Home » Government » Globe’s water supplies discussed at Council’s September 27 meeting

Globe’s water supplies discussed at Council’s September 27 meeting

Overlooking downtown Globe. Photo by LCGross.

Members of the Globe City Council: Mayor Al Gameros, Vice Mayor Mike Stapleton (District 4), and Council members Freddy Rios (District 1), Mike Pastor (District 2), Jesse Leetham (District 3), Mariano Gonzalez (District 5), and Fernando Shipley (District 6). All members were in attendance at this meeting except Councilman Rios.

City water supplies sufficient for the foreseeable future, consultant says

Council heard information about the current state of the City of Globe water supply and began a discussion to set strategic steps and long-term goals to build water resiliency for now and the future.

City Manager Paul Jepson said questions have been arising statewide about water supplies. He said the City continues to maintain an adequate water supply, currently using only about half of the water available to it – 2,500 acre-feet per year. The City could add 3,000 new homes and would still have enough water to supply them, Jepson said.

However, the City does want to plan for the future. Council members discussed the fact that their decisions now would affect Globe residents 50 years in the future.

Victoria Hermosilla from Montgomery & Associates Water Resources Consulting, based in Tucson, presented background information about water supplies in the State of Arizona and for the City. Hermosilla was a coordinator/facilitator for the Cobre Valley Watershed Partnership for three years and has a background in hydrology, hydrogeology, and water policy.

“This study and other studies are pointing the way for us to be prepared for the future….It behooves us now to call this a planning moment and to look at everything we can and bring all this knowledge to bear.” Councilman Mariano Gonzalez

Hermosilla started by giving some basic information about current and projected water levels at Hoover Dam. She said the recent Tier 2 shortage declared by the Bureau of Reclamation was determined on the basis of a study that BOR performs every year to forecast the water situation for the next 24 months. The most likely scenario has water levels continuing to decline over the next 24 months.

The State of Arizona is a “junior user” of the Colorado River and is entitled to 2.8 million acre-feet of water annually. Almost half of that amount goes to “on river” users near Yuma, including the City of Yuma, Yuma agriculture, tribes and military bases. The rest goes to the Central Arizona Project. Within the CAP allocation, there are allocations and priorities for different users.

Globe not part of the CAP system

However, the City of Globe does not use CAP water because we’re located too far away from the CAP canal. Nonetheless, Globe is still in the same boat as the rest of the state, Hermosillo said, because our area is experiencing drought just as the rest of the region is. And, she said, the future will be hotter and drier.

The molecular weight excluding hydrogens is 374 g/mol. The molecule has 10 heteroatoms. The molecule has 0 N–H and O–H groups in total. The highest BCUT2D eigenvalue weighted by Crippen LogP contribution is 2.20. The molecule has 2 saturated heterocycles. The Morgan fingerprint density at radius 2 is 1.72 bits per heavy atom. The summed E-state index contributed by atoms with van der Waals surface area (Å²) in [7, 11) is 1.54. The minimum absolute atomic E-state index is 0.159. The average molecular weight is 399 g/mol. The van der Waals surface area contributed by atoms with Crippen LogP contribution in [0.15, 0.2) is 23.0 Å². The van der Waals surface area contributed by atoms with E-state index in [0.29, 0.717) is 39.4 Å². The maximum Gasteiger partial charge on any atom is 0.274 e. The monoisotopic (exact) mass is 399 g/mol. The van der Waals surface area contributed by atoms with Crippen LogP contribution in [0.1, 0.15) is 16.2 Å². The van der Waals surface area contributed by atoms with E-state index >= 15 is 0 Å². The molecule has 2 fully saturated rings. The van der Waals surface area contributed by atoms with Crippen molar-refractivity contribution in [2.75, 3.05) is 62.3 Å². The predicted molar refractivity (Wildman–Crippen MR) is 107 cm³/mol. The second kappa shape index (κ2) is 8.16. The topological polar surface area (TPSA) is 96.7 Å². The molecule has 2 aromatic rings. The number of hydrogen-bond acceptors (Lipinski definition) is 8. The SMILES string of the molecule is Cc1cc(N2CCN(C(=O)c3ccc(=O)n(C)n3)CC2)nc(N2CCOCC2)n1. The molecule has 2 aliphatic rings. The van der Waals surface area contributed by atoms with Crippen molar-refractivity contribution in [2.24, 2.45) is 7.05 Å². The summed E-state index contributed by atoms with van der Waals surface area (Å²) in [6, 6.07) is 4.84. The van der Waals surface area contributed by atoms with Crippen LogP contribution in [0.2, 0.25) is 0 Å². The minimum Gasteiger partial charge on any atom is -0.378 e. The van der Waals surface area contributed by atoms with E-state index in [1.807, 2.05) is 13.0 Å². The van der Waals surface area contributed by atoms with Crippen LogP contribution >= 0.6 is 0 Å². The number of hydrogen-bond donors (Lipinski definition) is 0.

The Cobre Valley Watershed Partnership is a voluntary alliance aiming at improving water quality and quality of life. Hermosillo created the partnership’s Watershed Action Plan, which she had to rewrite after the Telegraph Fire to account for new conditions. The priorities are fire preparedness, resiliency and restoration, drought contingency planning and water supply security. These priorities all overlap, she said.

“A 1/16-inch hole at 60 pounds per square inch in a year will leak 300,000 gallons of water.” American Water Works Association

Jepson suggested Council brainstorm about two topics. First, system efficiency, including maintaining and improving Globe’s water distribution system, increasing the efficiency of pumps and wells, and improving leak detection. Second, reducing consumption, including updating building codes to current standards, reviewing the retention requirement (a technical area for Planning and Zoning), education and encouraging voluntary compliance, and providing City-wide water conservation assistance.

For example, the City could provide tools like toilet tablets that show if the flapper is leaking, could give out the flappers themselves, and could also give out low-flow shower heads. Hermosillo said much state funding is available for water system resiliency, conservation, and efficiency.

The city could diversify water sources for resiliency

Hermosillo said the City could consider diversifying its water supply. Currently, the City’s water all comes from wells, mostly the Cutter Basin wells. Diversifying supply would give the City options in case of any need, such as replacement or persistent drought, which would enhance water supply security. Globe could also look at recapturing flood waters, which would require cooperating with the Forest Service and SRP.

“Building out your ability to be resilient now is helping yourself in the future.” Victoria Hermosillo, water resources consultant

Jepson said reclaiming effluent for treating into potable water isn’t a short-term possibility because the City has a 50-year contract with the mines to sell them its effluent, and even if that contract didn’t exist, creating a system for treating the water would take decades and would be very expensive. Hermosillo said selling the effluent and using the proceeds to fund other water projects could make more sense.

Hermosillo also suggested Council look at stream and floodplain restoration to reduce flooding and allow the water to sink into the ground instead of running off. A retention basis would help with this.